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Duke Field to get military’s first electric aircraft charging station

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Duke Field to get military’s first electric aircraft charging station

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WASHINGTON — The Air Force has begun building its first station to recharge electric aircraft, marking its latest step in experimenting with non-fuel burning helicopters.

The service broke ground on the charging station at Duke Field in Florida Sept. 19, the Air Force Research Laboratory said in a statement, and it will be the first electric aircraft charging station on a military installation. AFWERX, the service’s unit that focuses on innovation, and Burlington, Vermont-based electric aerospace firm Beta Technologies are building it.

Beta Technologies is one of more than a dozen companies with contracts through the Air Force’s Agility Prime program, a three-year-old effort that aims to accelerate industry’s work on creating and fielding electric vertical-takeoff-and-landing aircraft.

The Duke Field charging station is scheduled to be finished by Oct. 13. Beta is expected to deliver its ALIA eVTOL aircraft to the base for testing in early fall. Duke is 10 miles north of Eglin Air Force Base, and is home to the 413th Flight Test Squadron, which tests rotary wing aircraft for the service.

The station will have a Level 3 supercharger developed by Beta, and is expected to be able to recharge an eVTOL in under an hour using DC current. Level 3 chargers are the kind typically installed in electric vehicle stations in malls, parking garages and other public areas.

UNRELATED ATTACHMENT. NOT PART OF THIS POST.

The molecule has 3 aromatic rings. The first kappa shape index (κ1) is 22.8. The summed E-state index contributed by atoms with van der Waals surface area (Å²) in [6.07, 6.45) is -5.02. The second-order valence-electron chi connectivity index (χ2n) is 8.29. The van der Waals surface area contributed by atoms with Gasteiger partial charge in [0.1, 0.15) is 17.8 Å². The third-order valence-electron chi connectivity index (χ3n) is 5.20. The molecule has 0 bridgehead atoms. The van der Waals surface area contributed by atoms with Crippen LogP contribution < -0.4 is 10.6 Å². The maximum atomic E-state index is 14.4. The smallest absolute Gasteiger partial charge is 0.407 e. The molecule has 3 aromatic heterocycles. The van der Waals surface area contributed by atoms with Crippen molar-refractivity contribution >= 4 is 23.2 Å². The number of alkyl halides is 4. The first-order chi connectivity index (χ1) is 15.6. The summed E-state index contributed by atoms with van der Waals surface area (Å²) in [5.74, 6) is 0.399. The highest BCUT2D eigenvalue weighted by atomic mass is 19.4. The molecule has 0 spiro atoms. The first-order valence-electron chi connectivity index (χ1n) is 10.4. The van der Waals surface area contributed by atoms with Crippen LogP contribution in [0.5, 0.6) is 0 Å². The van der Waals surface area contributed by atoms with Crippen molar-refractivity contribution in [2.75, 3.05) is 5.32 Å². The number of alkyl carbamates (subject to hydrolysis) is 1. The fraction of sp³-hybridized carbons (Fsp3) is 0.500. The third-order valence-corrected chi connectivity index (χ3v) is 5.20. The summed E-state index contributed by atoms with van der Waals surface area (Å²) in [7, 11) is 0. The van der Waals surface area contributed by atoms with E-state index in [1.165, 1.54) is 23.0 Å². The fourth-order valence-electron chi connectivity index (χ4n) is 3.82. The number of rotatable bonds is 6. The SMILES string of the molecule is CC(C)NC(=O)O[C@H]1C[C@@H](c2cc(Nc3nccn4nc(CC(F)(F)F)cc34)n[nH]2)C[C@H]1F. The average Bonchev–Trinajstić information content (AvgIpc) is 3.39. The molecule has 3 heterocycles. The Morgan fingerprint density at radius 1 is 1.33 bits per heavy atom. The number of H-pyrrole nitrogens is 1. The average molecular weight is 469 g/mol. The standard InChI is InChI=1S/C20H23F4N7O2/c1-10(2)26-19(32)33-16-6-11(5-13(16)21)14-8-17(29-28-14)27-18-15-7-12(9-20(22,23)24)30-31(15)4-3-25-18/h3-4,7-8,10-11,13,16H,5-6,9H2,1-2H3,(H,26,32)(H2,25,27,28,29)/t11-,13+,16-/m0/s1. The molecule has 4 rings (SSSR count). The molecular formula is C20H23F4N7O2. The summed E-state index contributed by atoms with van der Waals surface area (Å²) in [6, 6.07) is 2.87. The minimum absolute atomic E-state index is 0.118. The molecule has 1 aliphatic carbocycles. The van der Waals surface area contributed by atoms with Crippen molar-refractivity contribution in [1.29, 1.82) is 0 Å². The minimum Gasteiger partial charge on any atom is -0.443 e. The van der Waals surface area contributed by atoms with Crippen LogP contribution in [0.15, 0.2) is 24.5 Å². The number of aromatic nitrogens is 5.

“If you want to make [electric aircraft] viable from a commercial or military perspective, I can’t wait 24 hours to charge my airplane,” Maj. Riley Livermore, the squadron’s flight commander, said in the Air Force’s statement. “They need to do it in less than an hour.”

But a fast charger like this requires a tremendous amount of power — enough to provide electricity for 250 homes, Livermore said. So the base upgraded its electric grid with a 1000 kW transformer to provide the high-power current needed to quickly charge aircraft at the 480-volt, 400-amp station, he said. The new transformer can raise or lower a current’s voltage and intensity as needed while keeping the electricity flow steady.

Maj. Anthony Zartman, the head of the Agility Prime program, said the service’s experimentation with eVTOL craft is progressing into a new phase.

“We’ve grown to the point now with our partners that we’re ready to put hardware at multiple bases and take a close look at possible use cases,” Zartman said.

The Air Force is considering dozens of potential uses for electric aircraft, from rapidly transporting cargo or passengers around a base to search-and-rescue missions in combat. EVTOL aircraft are much quieter than traditional fuel-burning helicopters, and cost less to operate and maintain.

Joby Aviation delivered the Air Force’s first eVTOL to Edwards Air Force Base on Sept. 25. In an interview before the delivery, an Air Force official said the Joby aircraft would first be flown remotely, and later flown by human pilots in its cockpit.

Joby said in a Wednesday release four of its own test pilots have now completed flights in its air taxi at its Marina, California, pilot production facility. These tests included free thrustborne hovers and forward transitions to semi-thrustborne flight, the company said, and will complement Edwards’ own flight tests using the aircraft for day-to-day tasks.

Stephen Losey is the air warfare reporter for Defense News. He previously covered leadership and personnel issues at Air Force Times, and the Pentagon, special operations and air warfare at Military.com. He has traveled to the Middle East to cover U.S. Air Force operations.

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